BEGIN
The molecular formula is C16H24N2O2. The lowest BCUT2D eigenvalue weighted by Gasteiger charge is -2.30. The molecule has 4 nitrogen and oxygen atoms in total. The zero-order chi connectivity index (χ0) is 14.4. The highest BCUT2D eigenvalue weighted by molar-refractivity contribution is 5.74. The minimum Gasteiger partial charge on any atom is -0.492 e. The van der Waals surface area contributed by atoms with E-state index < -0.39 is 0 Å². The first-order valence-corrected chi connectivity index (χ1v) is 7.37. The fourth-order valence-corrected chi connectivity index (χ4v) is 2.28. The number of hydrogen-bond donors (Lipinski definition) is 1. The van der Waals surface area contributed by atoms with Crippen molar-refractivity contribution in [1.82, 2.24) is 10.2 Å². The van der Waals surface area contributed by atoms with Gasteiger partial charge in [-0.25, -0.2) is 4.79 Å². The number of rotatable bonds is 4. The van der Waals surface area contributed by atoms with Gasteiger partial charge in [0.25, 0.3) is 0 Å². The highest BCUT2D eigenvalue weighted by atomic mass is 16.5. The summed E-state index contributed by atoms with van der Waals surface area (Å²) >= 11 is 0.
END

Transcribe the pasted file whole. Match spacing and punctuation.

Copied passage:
The molecular formula is C16H24N2O2. The lowest BCUT2D eigenvalue weighted by Gasteiger charge is -2.30. The molecule has 4 nitrogen and oxygen atoms in total. The zero-order chi connectivity index (χ0) is 14.4. The highest BCUT2D eigenvalue weighted by molar-refractivity contribution is 5.74. The minimum Gasteiger partial charge on any atom is -0.492 e. The van der Waals surface area contributed by atoms with E-state index < -0.39 is 0 Å². The first-order valence-corrected chi connectivity index (χ1v) is 7.37. The fourth-order valence-corrected chi connectivity index (χ4v) is 2.28. The number of hydrogen-bond donors (Lipinski definition) is 1. The van der Waals surface area contributed by atoms with Crippen molar-refractivity contribution in [1.82, 2.24) is 10.2 Å². The van der Waals surface area contributed by atoms with Gasteiger partial charge in [-0.25, -0.2) is 4.79 Å². The number of rotatable bonds is 4. The van der Waals surface area contributed by atoms with Gasteiger partial charge in [0.25, 0.3) is 0 Å². The highest BCUT2D eigenvalue weighted by atomic mass is 16.5. The summed E-state index contributed by atoms with van der Waals surface area (Å²) >= 11 is 0.